Staff File Photo / The Hamilton County Commission is tasked with the thankless task of redrawing commission districts after the 2020 census.

Redistricting is not for the faint of heart.

The first meeting of the Hamilton County Commission's decennial process to divvy up Hamilton County into political districts wasn't many minutes old last Wednesday when accusations of bias, racism and favoritism were alleged. And this was before any potential map was put on screens for any and all present or watching online to see.

The most critical point, the three Democratic commissioners said in making their accusations, is that the process must begin with the knowledge that the county is made up of roughly one-third (30.4%) minority residents. Somehow, they allege, those 30.4% are not being represented fairly.

It's unclear, though, how they believe minority residents could be treated more fairly with county residents living where they live and the necessity to shape two districts in ways that would keep minority representation.

The problem is that the two districts with current minority representation, Districts 4 and 5, have minority populations of 71.8% and and 66.8%, respectively. The next closest is District 8 with 35.1% minority representation.

If the commission keeps its current nine-district set-up, it would be practically impossible to carve out a third district that would have more than 50% minority residents.

The commission, as has been suggested and as is being discussed by the redistricting panel, could expand in number to allow an additional minority district, but it's not practical to have an even number of districts in the case of tie votes. So, an 11- or 13-member panel most assuredly would allow for more minority representation but also more white representation.

What the Democratic commissioners also must consider is that they may be able to create more minority districts with an expanded commission, but they cannot determine how their constituents will vote.

Over the last 60 years, Blacks have given Democratic presidential candidates 90% or better of their vote, though that has been declining over the last several elections. The vote of other minorities, Hispanics, Asians, Indian, Islanders, two or more races or other (to use census terms), has not been so monolithic.

In addition, many of those minority groups are spread throughout the county rather than centered in Districts 4 and 5 as more than 28,000 of the county's 48,000-plus Black residents are.

Hispanics, for instance, account for 15.7% of the population in District 4 but make up from 2.5% to 8.7% of the population in all eight other districts. Individuals of two or more races make up no more than 7.9% of the population in one district but no less than 4.6% in the rest.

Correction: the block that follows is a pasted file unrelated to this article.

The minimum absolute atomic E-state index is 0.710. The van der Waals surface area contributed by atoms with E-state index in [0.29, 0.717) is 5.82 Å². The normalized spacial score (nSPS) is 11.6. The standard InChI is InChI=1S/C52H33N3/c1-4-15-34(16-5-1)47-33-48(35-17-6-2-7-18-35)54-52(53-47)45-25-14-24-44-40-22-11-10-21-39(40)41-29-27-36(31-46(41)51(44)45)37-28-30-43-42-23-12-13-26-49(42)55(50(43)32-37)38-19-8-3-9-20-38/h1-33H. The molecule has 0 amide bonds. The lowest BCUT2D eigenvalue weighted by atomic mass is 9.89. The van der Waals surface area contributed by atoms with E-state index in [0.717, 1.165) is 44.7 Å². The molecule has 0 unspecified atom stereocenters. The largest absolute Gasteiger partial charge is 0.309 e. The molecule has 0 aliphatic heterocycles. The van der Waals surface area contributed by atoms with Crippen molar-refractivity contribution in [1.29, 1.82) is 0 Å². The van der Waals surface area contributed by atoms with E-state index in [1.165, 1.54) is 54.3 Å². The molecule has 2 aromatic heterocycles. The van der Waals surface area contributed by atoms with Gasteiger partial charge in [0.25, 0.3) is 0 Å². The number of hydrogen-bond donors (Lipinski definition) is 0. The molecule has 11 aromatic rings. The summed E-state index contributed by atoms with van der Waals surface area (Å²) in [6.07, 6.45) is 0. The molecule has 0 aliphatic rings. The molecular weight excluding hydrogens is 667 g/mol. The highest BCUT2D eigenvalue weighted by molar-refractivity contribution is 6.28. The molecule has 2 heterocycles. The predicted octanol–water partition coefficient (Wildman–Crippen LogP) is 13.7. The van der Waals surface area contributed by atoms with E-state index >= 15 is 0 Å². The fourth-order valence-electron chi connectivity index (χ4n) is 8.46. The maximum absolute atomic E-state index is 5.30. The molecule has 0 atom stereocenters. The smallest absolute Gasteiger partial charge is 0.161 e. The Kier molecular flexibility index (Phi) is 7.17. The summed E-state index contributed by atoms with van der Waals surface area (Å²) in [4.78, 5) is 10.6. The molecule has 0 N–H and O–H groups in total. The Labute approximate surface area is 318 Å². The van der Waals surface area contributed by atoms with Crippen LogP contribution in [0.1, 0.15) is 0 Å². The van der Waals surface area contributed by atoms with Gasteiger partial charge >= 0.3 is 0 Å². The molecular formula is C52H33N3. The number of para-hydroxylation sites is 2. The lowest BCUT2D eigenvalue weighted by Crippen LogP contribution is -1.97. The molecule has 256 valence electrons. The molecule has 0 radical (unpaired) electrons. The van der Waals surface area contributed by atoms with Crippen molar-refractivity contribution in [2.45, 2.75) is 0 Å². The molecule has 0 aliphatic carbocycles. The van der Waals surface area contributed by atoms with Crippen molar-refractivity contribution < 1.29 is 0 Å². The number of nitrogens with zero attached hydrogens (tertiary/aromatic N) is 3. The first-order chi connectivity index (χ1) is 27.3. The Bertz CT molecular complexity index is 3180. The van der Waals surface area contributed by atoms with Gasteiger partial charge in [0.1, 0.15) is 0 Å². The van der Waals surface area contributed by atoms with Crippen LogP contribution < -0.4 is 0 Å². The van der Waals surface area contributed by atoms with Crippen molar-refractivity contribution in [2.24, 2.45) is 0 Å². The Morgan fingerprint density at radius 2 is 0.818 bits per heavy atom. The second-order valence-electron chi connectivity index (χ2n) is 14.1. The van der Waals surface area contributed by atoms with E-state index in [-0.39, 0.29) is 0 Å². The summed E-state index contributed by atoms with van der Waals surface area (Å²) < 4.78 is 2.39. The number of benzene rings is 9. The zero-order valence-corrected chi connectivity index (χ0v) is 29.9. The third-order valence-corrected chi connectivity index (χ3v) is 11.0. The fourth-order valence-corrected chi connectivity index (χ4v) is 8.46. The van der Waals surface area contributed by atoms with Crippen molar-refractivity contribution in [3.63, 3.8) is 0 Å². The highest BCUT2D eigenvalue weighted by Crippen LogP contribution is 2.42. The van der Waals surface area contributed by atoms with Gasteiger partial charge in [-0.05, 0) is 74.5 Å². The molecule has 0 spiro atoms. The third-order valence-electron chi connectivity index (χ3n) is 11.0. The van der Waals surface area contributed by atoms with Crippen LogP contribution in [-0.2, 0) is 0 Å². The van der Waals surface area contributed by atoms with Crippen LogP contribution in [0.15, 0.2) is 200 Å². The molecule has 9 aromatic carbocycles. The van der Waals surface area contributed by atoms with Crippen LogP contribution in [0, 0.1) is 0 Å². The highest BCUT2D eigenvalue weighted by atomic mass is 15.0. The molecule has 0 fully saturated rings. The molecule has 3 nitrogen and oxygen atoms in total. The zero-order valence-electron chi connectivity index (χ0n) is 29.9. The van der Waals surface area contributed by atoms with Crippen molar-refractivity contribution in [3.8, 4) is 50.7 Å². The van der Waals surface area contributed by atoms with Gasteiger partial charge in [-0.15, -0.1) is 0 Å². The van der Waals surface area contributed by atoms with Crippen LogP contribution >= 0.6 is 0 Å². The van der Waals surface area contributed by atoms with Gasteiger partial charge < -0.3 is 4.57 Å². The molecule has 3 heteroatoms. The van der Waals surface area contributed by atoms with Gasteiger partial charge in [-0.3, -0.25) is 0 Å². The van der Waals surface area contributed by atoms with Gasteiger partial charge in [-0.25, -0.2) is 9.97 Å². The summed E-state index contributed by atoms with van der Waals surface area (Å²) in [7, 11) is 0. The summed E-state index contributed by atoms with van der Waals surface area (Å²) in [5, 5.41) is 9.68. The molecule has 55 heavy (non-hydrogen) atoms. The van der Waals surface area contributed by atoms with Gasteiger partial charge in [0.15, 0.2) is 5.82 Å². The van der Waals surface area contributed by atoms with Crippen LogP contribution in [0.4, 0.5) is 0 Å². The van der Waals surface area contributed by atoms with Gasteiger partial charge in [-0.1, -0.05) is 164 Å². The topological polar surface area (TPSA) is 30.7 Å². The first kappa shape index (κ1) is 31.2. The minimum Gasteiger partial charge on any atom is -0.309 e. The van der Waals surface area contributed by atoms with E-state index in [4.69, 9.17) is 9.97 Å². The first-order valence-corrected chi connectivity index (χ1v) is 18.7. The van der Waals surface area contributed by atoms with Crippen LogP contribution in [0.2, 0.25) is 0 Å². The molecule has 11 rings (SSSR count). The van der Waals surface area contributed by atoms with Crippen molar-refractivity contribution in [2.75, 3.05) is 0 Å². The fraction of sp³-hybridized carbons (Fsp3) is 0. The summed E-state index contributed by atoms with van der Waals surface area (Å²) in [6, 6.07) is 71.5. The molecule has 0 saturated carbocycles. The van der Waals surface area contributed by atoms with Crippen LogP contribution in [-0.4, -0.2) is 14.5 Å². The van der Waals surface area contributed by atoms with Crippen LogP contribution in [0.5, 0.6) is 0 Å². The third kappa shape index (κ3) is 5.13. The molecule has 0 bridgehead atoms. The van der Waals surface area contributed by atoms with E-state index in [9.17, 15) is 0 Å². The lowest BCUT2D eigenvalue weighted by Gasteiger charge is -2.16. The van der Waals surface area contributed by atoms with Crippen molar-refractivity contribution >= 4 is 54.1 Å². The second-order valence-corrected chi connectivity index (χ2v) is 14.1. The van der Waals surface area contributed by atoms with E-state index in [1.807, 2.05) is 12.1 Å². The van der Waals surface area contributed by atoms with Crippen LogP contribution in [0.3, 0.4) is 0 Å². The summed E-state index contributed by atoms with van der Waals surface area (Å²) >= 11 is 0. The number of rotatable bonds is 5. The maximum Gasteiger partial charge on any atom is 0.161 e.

In other words, creating more minority districts where constituents would certainly vote for Democrats is no guarantee, no matter how many districts the commission creates.

Democrats on the commission also must realize Black residents are more spread out, with the Black population of District 4 dropping 6.8%, District 6 dropping 44.6% and District 7 dropping 16.5% over the past 10 years. Thus, it will be harder to corral in contiguous areas what they hope are near certain voters for their party.

The calls of racism and unfairness are nothing new for the Hamilton County redistricting process, though. In the 2001 redistricting, following the 2000 census, the commission's two Black members threatened to sue because they didn't like the way district lines were drawn. They first appealed to the Hamilton County Election Commission and to the Democratic state attorney general with their concerns but were rebuffed at both turns.

Indeed, then-Commissioner Bill Hullander addressed the same problems we envision today for Democrats who want to fit a square peg in a round hole.

"I really think this is fantastic to come out with this figure [for two minority districts] considering where people are living," he said.

Ten years later, then-Commissioner Joe Graham expressed a similar sentiment after some last-minute changes slightly altered his district lines.

"The way the county is geographically, with the rivers and bridges and minority districts," he said, "there's not a lot of wiggle room for us to go toward where the growth is."

So, the hollow pontificating about unfairness and racism may go on as long as it takes to finish the redistricting process, but unless Democrats magically can move large groups of people, change natural geographic barriers such as the Tennessee River and force people to vote a certain way, their desire to assure more minority representation is not likely to be accomplished.